Islam: beliefs and teachings

Friday, February 03, 2017

Ghulam Sarwar, 
Muslim Education Trust, UK, 
8th edition, 2016, 240 pages.


I can remember this was the standard textbook for high school students in the mid-1980s, and it was extremely useful as an introductory text on the religion for young people in English. Now 37 years since its first edition, this very useful book by the Bengali scholar Mr. Sarwar, is out in a new edition. The new edition has 14 chapters covering a wide swathe of territory in the study of Islam as a religion and also the life of the holy prophet Muhammad (SAW).

The early chapters recount the basic tenets of Islam such as the five daily prayers, and how to perform its rituals such as ablution (page 41), and how to perform the daily prayers correctly (page 48). The author says that in Islam the five daily prayers are preferably done in ‘congregation’ for men to earn more reward but also to build community spirit among the Muslims. A very revealing part of this discussion on the five daily prayers is the authors account that there are times when one must not pray such as ‘when the sun is its height or from the beginning of sunset until it is set’ (page 40).

In the middle chapters of the book the author gives a detailed and very riveting account of the life history of the holy prophet of Islam. He charts his life from birth in 570 AD until his passing away in 632 AD.  Here the reader will realise the sheer amount of research and analysis that the author must have done as he ably gives a panoramic view of the holy prophet’s life as a messenger of Allah. The numerous battles such as Badr fought against the disbelievers in 624 AD(page 105) and that of Khandaq fought in 627 AD were graphically described. The diplomacy of the prophet such as his letter to Heraclius, the Emperor of Byzantium and to the rulers of Ethiopia are also fully discussed to show that the spread of the religion was also facilitated by diplomacy. The prophet of Islam’s ‘Farewell Address’ delivered at Arafat before 120,000 people to mark the end of his mission, reproduced on page 116 is worth reading.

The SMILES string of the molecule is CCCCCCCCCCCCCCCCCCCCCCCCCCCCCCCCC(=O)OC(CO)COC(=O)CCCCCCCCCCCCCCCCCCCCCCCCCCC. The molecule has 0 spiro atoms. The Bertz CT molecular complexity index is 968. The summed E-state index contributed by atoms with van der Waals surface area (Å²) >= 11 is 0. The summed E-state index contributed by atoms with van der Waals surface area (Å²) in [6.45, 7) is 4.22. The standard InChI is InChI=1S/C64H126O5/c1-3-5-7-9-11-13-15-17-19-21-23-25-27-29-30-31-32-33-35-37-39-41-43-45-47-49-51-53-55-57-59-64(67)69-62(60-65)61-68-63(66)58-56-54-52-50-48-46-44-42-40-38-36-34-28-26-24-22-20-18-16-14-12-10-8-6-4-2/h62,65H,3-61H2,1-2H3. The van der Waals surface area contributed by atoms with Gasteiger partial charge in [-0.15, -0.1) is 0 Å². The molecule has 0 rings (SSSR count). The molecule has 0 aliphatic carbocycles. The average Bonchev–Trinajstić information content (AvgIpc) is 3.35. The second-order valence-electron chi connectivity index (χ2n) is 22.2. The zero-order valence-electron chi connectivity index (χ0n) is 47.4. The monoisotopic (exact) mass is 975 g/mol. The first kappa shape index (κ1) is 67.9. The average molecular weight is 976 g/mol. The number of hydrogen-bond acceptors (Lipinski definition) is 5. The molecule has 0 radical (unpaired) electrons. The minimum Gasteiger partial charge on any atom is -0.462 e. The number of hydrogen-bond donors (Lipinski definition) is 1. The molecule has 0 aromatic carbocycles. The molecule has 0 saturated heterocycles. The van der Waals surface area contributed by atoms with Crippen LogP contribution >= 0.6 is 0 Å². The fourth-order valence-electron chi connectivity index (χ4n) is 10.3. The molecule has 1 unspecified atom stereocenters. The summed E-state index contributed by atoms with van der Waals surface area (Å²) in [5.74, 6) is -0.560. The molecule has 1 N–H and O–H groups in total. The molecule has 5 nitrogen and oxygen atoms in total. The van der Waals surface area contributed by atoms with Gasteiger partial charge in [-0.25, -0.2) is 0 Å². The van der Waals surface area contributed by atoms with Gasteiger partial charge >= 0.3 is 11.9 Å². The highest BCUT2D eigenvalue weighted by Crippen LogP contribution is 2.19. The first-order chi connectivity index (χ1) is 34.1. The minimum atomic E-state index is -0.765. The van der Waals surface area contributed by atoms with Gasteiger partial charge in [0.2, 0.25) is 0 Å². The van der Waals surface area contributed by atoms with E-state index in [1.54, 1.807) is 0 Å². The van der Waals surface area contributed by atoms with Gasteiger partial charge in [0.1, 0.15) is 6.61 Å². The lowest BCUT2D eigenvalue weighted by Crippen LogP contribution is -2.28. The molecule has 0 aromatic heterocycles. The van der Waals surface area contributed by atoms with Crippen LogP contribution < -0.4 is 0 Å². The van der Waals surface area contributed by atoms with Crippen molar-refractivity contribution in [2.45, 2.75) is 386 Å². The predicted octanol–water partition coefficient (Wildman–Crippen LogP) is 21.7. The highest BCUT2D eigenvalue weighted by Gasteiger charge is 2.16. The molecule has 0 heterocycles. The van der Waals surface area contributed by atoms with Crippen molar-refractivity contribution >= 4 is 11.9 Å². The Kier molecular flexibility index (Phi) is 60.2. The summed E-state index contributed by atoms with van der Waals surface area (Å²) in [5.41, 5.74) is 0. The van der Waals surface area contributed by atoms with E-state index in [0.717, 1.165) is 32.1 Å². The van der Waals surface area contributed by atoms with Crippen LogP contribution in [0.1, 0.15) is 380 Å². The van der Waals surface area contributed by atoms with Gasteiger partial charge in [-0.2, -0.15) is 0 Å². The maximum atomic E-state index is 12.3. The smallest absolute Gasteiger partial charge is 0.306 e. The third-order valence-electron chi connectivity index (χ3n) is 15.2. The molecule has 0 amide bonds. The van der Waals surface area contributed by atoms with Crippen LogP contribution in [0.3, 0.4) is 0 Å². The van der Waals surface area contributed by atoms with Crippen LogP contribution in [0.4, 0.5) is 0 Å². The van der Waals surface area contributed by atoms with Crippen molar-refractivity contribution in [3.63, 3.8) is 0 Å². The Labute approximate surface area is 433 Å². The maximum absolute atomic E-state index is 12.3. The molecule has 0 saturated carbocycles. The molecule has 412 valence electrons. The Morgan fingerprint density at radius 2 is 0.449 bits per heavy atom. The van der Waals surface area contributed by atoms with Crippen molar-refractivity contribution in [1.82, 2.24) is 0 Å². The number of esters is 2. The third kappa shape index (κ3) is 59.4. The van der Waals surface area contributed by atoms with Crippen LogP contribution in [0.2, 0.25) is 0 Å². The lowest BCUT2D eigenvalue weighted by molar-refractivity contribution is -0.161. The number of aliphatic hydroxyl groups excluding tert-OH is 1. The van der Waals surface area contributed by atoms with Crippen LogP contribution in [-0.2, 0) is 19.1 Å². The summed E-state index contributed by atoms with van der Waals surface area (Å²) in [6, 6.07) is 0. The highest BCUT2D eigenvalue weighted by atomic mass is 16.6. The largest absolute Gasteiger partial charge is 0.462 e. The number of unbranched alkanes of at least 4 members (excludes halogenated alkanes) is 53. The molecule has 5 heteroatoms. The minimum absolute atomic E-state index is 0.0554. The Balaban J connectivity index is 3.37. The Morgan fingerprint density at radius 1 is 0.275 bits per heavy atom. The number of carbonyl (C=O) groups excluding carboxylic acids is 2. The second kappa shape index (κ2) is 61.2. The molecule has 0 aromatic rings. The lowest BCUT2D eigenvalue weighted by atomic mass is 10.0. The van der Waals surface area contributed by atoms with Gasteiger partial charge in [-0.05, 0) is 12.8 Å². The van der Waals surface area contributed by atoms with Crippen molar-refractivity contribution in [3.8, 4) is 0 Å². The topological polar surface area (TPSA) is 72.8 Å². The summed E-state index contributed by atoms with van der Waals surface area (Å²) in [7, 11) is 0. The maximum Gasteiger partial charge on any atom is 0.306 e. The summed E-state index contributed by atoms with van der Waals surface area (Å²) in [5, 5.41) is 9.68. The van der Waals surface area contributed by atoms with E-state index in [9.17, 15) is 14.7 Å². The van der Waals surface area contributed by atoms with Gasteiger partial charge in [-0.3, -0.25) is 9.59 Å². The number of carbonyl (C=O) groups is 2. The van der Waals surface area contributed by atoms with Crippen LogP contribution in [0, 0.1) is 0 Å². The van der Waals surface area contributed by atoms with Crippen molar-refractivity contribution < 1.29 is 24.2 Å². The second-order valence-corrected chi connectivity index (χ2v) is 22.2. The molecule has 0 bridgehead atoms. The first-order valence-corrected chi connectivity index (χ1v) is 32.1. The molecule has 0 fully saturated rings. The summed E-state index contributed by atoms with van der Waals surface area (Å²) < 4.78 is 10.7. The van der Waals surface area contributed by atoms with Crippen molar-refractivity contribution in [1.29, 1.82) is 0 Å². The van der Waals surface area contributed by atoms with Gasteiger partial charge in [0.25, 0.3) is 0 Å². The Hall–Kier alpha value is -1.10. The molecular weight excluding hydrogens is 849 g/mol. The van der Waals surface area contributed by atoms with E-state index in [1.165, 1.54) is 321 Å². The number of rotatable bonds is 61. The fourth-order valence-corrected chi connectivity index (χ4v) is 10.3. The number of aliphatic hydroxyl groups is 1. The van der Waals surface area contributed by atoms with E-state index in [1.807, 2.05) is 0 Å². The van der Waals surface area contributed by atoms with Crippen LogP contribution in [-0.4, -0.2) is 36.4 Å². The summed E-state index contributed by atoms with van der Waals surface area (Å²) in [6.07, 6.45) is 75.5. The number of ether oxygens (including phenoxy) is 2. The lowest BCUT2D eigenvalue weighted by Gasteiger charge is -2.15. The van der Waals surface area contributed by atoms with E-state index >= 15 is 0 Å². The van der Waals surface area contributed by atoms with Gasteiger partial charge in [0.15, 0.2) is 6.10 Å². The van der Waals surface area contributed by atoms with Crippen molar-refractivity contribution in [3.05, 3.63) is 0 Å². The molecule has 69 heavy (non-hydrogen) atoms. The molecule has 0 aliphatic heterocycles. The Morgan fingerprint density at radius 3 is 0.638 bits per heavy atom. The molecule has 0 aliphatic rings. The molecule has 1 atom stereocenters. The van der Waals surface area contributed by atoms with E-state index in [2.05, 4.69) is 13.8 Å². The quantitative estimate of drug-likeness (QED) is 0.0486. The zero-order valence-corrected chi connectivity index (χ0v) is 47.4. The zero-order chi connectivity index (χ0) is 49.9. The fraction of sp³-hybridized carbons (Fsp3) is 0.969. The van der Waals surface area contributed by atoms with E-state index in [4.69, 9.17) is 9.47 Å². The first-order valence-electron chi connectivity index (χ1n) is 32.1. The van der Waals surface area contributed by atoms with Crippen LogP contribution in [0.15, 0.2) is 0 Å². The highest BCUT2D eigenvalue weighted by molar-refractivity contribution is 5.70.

The author also ably traces the life stories of the caliphs who came after the prophet such as Umar, Uthman and Ali (page 131). It was these who helped to narrate the sayings of the prophet or hadith (page 195).

In the latter chapters, the author narrates the aspects of Islamic life such as Shariah law, family life in Islam, economic system in Islam and the political system of Islam. Here the reader will realize that Islam as a religion is also a way of life encompassing all aspects of human endeavor.

This new edition comes with a map showing the majority and minority Muslim countries. This section will indeed require constant updating as the religion is a fast growing one especially in the west and as a result of the refugee crisis occasioned by unrest in the Middle East.

The book is well illustrated such that it is extremely practical and user friendly. After every chapter, the author tests the understanding of the reader with relevant follow up questions.

I recommend this book to students of Islamic studies in the senior secondary schools, and to all who want to have a fair knowledge of Islam as a religion and its practices.

Available at Timbooktoo, tel 4494345.